Close Cooperation between Police and Politicians is Needed

Election campaign speeches are an important opportunity for politicians to deliver their arguments directly to voters. It is necessary for the police and politicians to consult well in advance and establish a system to protect both freedom of speech and safety at campaign speech venues.

The National Police Agency has compiled a report on security procedures following an incident in which an explosive device was thrown at Prime Minister Fumio Kishida at a campaign speech venue in Wakayama City.

The report concluded that there were problems with checks on people in the crowd gathered at the fishing port where the speech was to be held, summarizing that there should have been close consultation between the police and the Wakayama prefectural chapter of the ruling Liberal Democratic Party that organized the speech.

According to the report, the Wakayama prefectural police were told by the LDP’s prefectural chapter that the audience would include only members of a fishermen’s cooperative, and that even if nonmembers came, it would be possible to visually identify them. For that reason, the police left audience checks entirely up to the fishermen’s cooperative and metal detectors were not used.

The organizers probably wanted the audience to be close to Kishida as much as possible during his speech, in an atmosphere without strict and elaborate security. As a result, however, a man with explosives was able to enter the venue.

The fact that an incumbent prime minister was attacked less than a year after the fatal shooting of former Prime Minister Shinzo Abe is an extremely serious matter. There is an urgent need to overhaul security procedures.

What is particularly serious is that the NPA had checked the prefectural police’s security plan for the Kishida speech in advance in light of Abe’s fatal shooting. It must be said that the measures to prevent a recurrence did not work.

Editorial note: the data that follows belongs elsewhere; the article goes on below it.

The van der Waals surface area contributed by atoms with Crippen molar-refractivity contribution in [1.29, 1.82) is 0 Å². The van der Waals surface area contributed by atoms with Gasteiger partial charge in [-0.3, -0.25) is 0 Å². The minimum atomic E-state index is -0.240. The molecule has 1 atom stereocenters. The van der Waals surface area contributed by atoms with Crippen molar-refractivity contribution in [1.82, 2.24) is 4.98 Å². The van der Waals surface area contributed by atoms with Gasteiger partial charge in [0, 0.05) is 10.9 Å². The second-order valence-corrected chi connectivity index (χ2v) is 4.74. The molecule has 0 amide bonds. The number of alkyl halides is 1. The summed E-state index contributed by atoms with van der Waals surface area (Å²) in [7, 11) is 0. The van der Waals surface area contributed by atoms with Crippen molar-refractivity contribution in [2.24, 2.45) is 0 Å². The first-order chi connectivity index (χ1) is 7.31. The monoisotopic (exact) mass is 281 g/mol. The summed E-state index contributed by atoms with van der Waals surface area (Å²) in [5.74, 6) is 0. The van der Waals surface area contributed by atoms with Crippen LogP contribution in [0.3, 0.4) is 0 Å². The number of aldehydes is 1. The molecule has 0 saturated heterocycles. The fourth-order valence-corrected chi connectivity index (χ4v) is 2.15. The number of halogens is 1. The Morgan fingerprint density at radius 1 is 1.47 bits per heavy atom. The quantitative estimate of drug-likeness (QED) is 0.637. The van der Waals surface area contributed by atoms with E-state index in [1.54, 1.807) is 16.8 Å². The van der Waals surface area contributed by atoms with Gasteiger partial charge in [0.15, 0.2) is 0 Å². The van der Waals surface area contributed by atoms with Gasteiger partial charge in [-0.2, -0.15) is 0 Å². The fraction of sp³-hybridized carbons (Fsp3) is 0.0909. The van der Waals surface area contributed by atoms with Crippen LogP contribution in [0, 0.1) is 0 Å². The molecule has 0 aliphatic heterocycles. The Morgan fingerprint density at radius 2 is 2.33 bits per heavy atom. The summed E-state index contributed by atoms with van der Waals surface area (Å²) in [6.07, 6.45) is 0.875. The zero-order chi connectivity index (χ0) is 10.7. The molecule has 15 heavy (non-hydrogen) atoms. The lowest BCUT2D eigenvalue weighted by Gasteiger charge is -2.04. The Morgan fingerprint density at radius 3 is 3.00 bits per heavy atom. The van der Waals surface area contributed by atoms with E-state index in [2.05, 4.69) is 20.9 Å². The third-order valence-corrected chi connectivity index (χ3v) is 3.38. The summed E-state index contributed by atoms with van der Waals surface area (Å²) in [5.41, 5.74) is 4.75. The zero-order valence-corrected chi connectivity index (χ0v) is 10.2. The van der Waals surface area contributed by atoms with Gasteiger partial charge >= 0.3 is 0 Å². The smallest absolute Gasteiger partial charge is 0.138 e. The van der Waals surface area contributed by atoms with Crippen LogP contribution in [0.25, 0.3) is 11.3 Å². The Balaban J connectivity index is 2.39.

The police intend to ask political parties to hold campaign speeches indoors if possible, so they can check the names and accreditation of participants, and inspect baggage at entrances as well.

However, some politicians have expressed reluctance, arguing that it is difficult to communicate with independent voters unless they stump on the streets. There also must be many politicians who want to shake hands with voters outdoors.

The police and political parties should share information about such things as the layout of venues and the size of the audience to find the best security methods. Dignitaries such as the prime minister require particularly tight security. It might be worth considering keeping people on the streets a certain distance from politicians and installing bulletproof screens.

In the United States, many campaign speeches are held indoors, and there are thorough baggage checks and screening of attendees, reportedly.

In recent years, schedules for campaign activities have been widely publicized on social media, and many nonlocals have attended speeches. It has become difficult to determine whether attendees are locals with visual checks alone.

Now is an age where the internet contains information on how to make guns and bombs. It is important to go beyond conventional insight to ensure the safety of campaign speech venues, on the assumption that there is always the possibility that dangerous people are in the crowd.

(From The Yomiuri Shimbun, June 8, 2023)